The original computers were women. Did you know that? Yeah, Ada Lovelace is wildly considered to be the first person to write an algorithm intended for computer programming in the mid-19th century. Today, that algorithm has grown and been modified immensely and used for a variety of things, sometimes sinister but sometimes good.
Deep Lab is a collective of cyberfeminist artists, coders, researchers, engineers, and activists bent on exploring themes of privacy, data security, surveillance, and censorship and how they relate to our daily lives. Created by artist Addie Wagenknecht, Deep Lab “take tools like hacking, which are deeply stigmatized as something typically negative, and turn them into tools for self-defense and empowerment,” she says. It’s not hacking in the sense you and I are probably familiar with, but hacking in a way to expose the underbelly of technology and ultimately how we can reclaim our control over it.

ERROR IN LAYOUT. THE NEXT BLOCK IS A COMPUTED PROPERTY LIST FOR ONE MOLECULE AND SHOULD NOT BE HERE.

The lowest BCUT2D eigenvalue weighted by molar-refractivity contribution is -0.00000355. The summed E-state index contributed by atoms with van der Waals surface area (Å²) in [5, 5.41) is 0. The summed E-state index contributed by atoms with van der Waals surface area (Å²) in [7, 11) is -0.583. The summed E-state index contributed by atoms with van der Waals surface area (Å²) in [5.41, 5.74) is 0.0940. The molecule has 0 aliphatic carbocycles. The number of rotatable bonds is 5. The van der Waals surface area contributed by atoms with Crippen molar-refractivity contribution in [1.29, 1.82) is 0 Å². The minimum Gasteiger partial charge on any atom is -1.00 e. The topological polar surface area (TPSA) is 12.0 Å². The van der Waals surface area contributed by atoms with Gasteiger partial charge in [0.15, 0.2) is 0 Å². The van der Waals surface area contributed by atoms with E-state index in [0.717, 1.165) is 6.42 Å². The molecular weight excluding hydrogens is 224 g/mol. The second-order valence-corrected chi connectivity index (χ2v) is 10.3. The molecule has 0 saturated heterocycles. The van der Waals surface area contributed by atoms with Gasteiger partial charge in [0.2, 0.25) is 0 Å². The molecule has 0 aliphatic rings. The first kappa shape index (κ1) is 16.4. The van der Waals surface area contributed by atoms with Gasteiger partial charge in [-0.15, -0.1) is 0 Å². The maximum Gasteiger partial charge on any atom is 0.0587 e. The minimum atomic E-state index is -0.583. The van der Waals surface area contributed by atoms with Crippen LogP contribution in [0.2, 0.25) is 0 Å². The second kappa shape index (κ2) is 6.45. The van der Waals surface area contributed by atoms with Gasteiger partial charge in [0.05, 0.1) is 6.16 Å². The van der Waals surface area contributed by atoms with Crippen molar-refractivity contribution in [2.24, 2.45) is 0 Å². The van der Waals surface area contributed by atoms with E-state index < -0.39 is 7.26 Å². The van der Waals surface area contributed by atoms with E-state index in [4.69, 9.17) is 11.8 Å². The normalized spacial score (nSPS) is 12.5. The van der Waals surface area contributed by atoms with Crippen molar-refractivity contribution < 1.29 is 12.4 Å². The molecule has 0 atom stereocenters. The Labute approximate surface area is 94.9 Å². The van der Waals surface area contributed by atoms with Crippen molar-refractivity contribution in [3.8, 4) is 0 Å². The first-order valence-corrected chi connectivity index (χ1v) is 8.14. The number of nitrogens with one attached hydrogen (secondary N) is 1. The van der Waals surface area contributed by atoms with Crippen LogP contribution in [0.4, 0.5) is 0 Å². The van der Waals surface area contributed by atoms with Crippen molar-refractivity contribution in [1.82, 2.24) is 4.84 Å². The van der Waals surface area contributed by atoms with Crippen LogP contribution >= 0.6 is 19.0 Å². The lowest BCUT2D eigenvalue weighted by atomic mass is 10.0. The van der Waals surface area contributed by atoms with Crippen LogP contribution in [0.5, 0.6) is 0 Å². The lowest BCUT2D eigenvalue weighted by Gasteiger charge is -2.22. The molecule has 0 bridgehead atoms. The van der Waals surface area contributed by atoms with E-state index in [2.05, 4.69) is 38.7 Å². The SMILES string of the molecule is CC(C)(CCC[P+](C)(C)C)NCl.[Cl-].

“So much of Deep Lab is about people realizing they don’t need permission to do or be or occupy a space,” Wagenknecht adds. Deep Lab’s members are at the forefront of the revolution and scattered across many areas and disciplines, each bringing their unique skills and perspectives to the table to help foster a safer, digital world. Sarah M. Aoun, pictured above, is one of the newest members of the international collective. Her experience with human rights activism and data visualization add a rich political and worldly perspective to the global group’s dynamic. Like LUNA, Aoun and Deep Lab believe in digital equality for all and that equal representation across all industries fosters a stronger, more connected, and empathetic world. Whether it’s a small collective brainstorm or a massive exhibition at the New Museum, each step Deep Lab takes brings us closer to a more inclusive world.
We caught up with Aoun to get the scoop on her experience with Deep Lab, how technology and liberation are connected, and what words of wisdom she can offer to any aspiring tech disrupter.